Legislation ostensibly addressing Israel and children’s rights, introduced in Congress yesterday by Rep. Betty McCollum (D-MN), is the latest BDS strategy to demonize and impose sanctions on Israel, notes Jerusalem-based research institute NGO Monitor.
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|Publications:||Reports, Books, Academic Publications, Submissions, Resource Pages|
|Other Content Types:||Press Releases, In The Media, Presentations, Posts, , Key Issues|
|NGOs:||Jewish Voice for Peace (JVP)|
|Start date:||1 Jan 1988|
|End date:||27 Jul 2021|
Non-governmental organizations (NGOs) led by Defense for Children International Palestine’s (DCI-P) have been conducting a campaign under the label of “No Way to Treat a Child” (NWTTAC). This initiative calls on government officials “to use all available means to pressure the Israeli government to end the detention and abuse of Palestinian children” and will “continue until the occupation is ended.”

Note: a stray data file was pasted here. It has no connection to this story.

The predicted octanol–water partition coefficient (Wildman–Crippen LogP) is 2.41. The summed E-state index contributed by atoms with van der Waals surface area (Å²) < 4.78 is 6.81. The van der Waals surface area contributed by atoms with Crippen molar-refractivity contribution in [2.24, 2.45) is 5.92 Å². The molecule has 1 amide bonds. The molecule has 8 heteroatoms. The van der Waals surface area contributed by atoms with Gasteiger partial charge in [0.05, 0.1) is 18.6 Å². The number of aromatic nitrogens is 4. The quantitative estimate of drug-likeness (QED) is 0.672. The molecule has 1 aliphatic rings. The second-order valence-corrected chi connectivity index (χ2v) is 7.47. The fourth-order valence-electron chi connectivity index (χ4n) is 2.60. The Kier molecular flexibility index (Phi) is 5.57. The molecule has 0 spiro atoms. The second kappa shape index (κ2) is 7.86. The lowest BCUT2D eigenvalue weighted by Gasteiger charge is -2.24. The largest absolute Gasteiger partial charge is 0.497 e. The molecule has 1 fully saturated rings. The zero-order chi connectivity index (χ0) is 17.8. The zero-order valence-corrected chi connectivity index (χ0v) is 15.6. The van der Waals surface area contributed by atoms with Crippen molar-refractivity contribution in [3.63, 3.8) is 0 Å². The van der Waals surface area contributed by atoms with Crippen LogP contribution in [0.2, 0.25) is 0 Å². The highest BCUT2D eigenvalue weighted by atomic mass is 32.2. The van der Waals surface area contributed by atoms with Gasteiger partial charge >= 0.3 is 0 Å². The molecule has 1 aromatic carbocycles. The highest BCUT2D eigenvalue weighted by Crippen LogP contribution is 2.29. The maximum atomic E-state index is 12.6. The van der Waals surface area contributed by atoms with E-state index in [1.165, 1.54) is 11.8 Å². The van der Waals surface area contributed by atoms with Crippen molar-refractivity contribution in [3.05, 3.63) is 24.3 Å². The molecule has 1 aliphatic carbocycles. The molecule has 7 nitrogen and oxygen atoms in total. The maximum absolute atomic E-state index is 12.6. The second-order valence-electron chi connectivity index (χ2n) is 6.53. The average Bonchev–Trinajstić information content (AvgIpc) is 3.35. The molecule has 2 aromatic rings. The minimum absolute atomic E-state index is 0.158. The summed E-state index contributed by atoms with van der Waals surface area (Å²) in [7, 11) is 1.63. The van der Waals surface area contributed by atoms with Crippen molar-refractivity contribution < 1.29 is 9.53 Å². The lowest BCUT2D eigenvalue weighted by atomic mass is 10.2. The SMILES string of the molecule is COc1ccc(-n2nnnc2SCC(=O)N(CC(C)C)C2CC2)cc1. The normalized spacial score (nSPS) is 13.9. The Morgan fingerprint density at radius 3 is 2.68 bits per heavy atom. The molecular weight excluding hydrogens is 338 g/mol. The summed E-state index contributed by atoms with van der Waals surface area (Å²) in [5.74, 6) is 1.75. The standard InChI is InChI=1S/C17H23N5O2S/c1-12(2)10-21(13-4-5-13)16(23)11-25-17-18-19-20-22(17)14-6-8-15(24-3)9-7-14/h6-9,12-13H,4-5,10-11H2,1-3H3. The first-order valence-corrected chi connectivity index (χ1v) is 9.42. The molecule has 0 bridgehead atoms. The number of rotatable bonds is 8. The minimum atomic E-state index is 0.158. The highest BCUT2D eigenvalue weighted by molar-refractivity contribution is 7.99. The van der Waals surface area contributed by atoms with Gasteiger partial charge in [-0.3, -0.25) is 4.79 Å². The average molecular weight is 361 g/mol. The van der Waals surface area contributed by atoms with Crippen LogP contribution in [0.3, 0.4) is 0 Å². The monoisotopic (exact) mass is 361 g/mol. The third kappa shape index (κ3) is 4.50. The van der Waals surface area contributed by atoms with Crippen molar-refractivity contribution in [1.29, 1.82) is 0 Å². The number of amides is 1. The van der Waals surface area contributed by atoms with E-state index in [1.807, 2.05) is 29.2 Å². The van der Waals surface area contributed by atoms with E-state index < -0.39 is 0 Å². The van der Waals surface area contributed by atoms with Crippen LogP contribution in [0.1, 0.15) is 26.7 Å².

Anne Herzberg points out the decision to deny BDS activists entry to Israel and the amendments to the law must be seen in context.
Professor Steinberg argues that if Michael Sfard is truly for fighting for human rights he would be more careful with whom he allies himself with.
On June 29-30, 2017, the UN Committee on the Exercise of the Inalienable Rights of the Palestinian People (CEIRPP) held a forum to “mark fifty years of Israeli occupation.” As anticipated, the event “Ending the Occupation: Creating the Space for Human Rights, Development and a Just Peace,” featured antisemitic rhetoric, calls for BDS (boycott, divestment, and sanctions), and demonization campaigns against Israel’s existence.
The speakers and their organizations that are scheduled to speak at a UN CEIRPP conference on June 30 have long-standing pro-BDS, lawfare, and ‘48 agendas.
Yona Schiffmiller outlines the context of the Rockefeller Brothers Fund's grant to the NIF to conduct research on anti-semitism on campus.
Jewish Voice for Peace, a US-based organization that refers to itself as the “Jewish wing” of the Palestinian solidarity movement, is completely non-transparent about its funding sources. NGO Monitor research has indentified a sizable portion of its funding, from private foundations and trusts.